Counsel argued that the burden of producing evidence of a particular fact is on the party against whom a finding on that fact would be required in the absence of further proof.


Counsel argued further that if the learned trial Judge had properly directed himself on the burden of providing evidence and the burden of persuasion in respect of proof of title to the property in dispute, would not have come to the conclusion he arrived at.


Counsel for the respondent in answer submits this present appeal was filed out of time and same should not be entertained by this Honourable Court since it lacked jurisdiction to hear the appeal.


He referred this court to the case of Darke IX vrs. Darko IV [1984-86] 1 GLR 481where the

Supreme Court held:

“Where the appeal was filed out of time or otherwise suffered from a fundamental and radical defect which went to the very roots of the appeal, then notionally there was nothing before the court with respect to whichthe court might exercise any jurisdiction at all. The court’s jurisdiction was tobe invoked to handle appeals. It wasnot be invoked tohandle nothing. So if there wasno appealpending then the court had no jurisdictionto do anything….”.


He said the judgement against which this instant appeal was filed was delivered on 7th

July, 2015. The instant appeal was filed on 23rd July, 2015. That is 16 days after the judgment.


It is his submission that since the appeal was filed out of time, it is a fundamental defect that goes to the root of the appeal and therefore there is no appeal before this court which deserves our attention.


Counsel submits further that the learned trial Judge gave adequate reverence to the whole evidence adduced at the trial. The learned trial Judge never grossed over any evidence neither did he fail to take into consideration any part of the evidence adduced at the trial. The trial Judge attached the appropriate weight to the appellant’s evidence and this Honourable Court should therefore not interfere with nor disturb the fact findings of the trial court.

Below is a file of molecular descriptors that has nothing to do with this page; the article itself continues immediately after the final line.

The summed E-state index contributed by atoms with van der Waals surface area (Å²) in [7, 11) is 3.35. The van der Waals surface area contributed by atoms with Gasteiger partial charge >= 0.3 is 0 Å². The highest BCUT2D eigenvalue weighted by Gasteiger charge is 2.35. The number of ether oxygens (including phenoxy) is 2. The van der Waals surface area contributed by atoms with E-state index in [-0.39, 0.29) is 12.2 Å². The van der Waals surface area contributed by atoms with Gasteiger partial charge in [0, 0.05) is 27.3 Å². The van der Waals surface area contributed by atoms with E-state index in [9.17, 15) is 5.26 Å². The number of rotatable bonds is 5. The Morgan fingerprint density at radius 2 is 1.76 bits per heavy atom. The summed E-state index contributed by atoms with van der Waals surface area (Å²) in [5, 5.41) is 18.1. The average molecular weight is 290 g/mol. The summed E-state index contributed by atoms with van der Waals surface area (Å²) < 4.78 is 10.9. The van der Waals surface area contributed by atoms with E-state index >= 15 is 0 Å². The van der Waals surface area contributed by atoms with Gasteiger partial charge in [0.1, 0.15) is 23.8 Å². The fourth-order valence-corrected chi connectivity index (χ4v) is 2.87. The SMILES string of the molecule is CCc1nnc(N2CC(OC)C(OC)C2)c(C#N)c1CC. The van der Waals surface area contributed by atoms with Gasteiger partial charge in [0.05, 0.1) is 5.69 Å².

When an appellant’s ground of appeal is the omnibus ground of judgment against the weight of evidence, what he meant are the following:

That the appellate court should examine the totality of the evidence before it including all documents and exhibits to satisfy itself that the appellant’s case was more probable than not and also to come to its own decision or conclusion based on the admitted and undisputed facts and the law.


That there were certain pieces of evidence on record which, if applied in his favour, would have changed the decision in his favour.


Certain pieces of evidence have been wrongly applied against him.


It is however the duty of the appellant to clearly and properly demonstrate to the appellate court the lapses in the judgment being appealed against.


The evidence before this honourable court briefly is that Grace Amoyaw, the claimant’s mother used the documents on the property in issue to guarantee a loan for one Betty Kyei from the respondent’s Credit Union Limited. There was default in payment. The respondent therefore went to court for judgment to auction the property for the loan. There, the appellant filed an interpleader notice that the property in issue belongs to him and the siblings. The trial High Court found against him and dismissed his claim hence this instant appeal.


It is interesting to note that the Exhibits “A” and “A1” and Exhibits 1, 2, 3 and 4 are all the same, bearing same names, dates, though the writings and signatures and box numbers differ. Exhibits “A” and “A1” are the documents on the land tendered by the claimant through PW1 the father, who allegedly built the house in issue. Exhibits 1 – 4 are documents on the same house given the Credit Union by Grace Amoyaw, PW1’s wife as owner of the house.


The law is trite that the burden of producing evidence in any given case was not fixed but shifted from party to party at various stages of the trial, depending on the issues asserted and or denied. – In Re AshalleyBotwe Lands, AdjeteyAgbosu&Ors. Vs. Korley&Ors. [2003/4] SC GLR 420.


A party whose pleadings raises an issue essential to the success of the case assumes the burden of proving such an issue. It was incumbent on the party to have produced admissible and credible evidence so as to avoid a ruling against him and the absence of that proof will attract or earn such a ruling – Ababiovrs. Akwasi II [1994/5] GBR 174.